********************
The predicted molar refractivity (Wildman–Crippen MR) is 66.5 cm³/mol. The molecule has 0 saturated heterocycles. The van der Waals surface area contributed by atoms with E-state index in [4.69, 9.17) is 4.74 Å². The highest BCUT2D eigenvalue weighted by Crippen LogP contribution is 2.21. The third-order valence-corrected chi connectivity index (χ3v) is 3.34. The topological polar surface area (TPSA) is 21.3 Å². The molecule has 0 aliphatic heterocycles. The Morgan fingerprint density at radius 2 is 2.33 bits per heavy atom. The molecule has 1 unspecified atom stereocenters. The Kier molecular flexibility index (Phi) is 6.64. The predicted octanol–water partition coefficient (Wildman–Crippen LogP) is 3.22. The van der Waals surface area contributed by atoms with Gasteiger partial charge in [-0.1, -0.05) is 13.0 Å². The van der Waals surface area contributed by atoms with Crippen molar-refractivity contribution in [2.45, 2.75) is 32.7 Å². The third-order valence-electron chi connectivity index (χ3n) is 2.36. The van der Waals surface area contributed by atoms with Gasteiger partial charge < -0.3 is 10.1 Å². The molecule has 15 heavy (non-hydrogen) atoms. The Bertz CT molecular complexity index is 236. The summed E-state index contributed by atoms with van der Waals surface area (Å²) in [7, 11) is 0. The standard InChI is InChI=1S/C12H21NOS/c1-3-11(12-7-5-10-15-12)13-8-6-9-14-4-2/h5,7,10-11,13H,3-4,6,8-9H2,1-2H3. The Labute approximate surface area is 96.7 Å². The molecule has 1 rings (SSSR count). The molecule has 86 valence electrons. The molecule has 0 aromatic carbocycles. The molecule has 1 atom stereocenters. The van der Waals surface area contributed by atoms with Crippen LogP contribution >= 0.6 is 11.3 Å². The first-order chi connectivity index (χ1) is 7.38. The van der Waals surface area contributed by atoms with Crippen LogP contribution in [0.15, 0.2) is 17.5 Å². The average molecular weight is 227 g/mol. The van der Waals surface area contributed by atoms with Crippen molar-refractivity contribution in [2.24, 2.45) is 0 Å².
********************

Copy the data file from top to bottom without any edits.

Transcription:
The predicted molar refractivity (Wildman–Crippen MR) is 66.5 cm³/mol. The molecule has 0 saturated heterocycles. The van der Waals surface area contributed by atoms with E-state index in [4.69, 9.17) is 4.74 Å². The highest BCUT2D eigenvalue weighted by Crippen LogP contribution is 2.21. The third-order valence-corrected chi connectivity index (χ3v) is 3.34. The topological polar surface area (TPSA) is 21.3 Å². The molecule has 0 aliphatic heterocycles. The Morgan fingerprint density at radius 2 is 2.33 bits per heavy atom. The molecule has 1 unspecified atom stereocenters. The Kier molecular flexibility index (Phi) is 6.64. The predicted octanol–water partition coefficient (Wildman–Crippen LogP) is 3.22. The van der Waals surface area contributed by atoms with Gasteiger partial charge in [-0.1, -0.05) is 13.0 Å². The van der Waals surface area contributed by atoms with Crippen molar-refractivity contribution in [2.45, 2.75) is 32.7 Å². The third-order valence-electron chi connectivity index (χ3n) is 2.36. The van der Waals surface area contributed by atoms with Gasteiger partial charge < -0.3 is 10.1 Å². The molecule has 15 heavy (non-hydrogen) atoms. The Bertz CT molecular complexity index is 236. The summed E-state index contributed by atoms with van der Waals surface area (Å²) in [7, 11) is 0. The standard InChI is InChI=1S/C12H21NOS/c1-3-11(12-7-5-10-15-12)13-8-6-9-14-4-2/h5,7,10-11,13H,3-4,6,8-9H2,1-2H3. The Labute approximate surface area is 96.7 Å². The molecule has 1 rings (SSSR count). The molecule has 86 valence electrons. The molecule has 0 aromatic carbocycles. The molecule has 1 atom stereocenters. The van der Waals surface area contributed by atoms with Crippen LogP contribution >= 0.6 is 11.3 Å². The first-order chi connectivity index (χ1) is 7.38. The van der Waals surface area contributed by atoms with Crippen LogP contribution in [0.15, 0.2) is 17.5 Å². The average molecular weight is 227 g/mol. The van der Waals surface area contributed by atoms with Crippen molar-refractivity contribution in [2.24, 2.45) is 0 Å².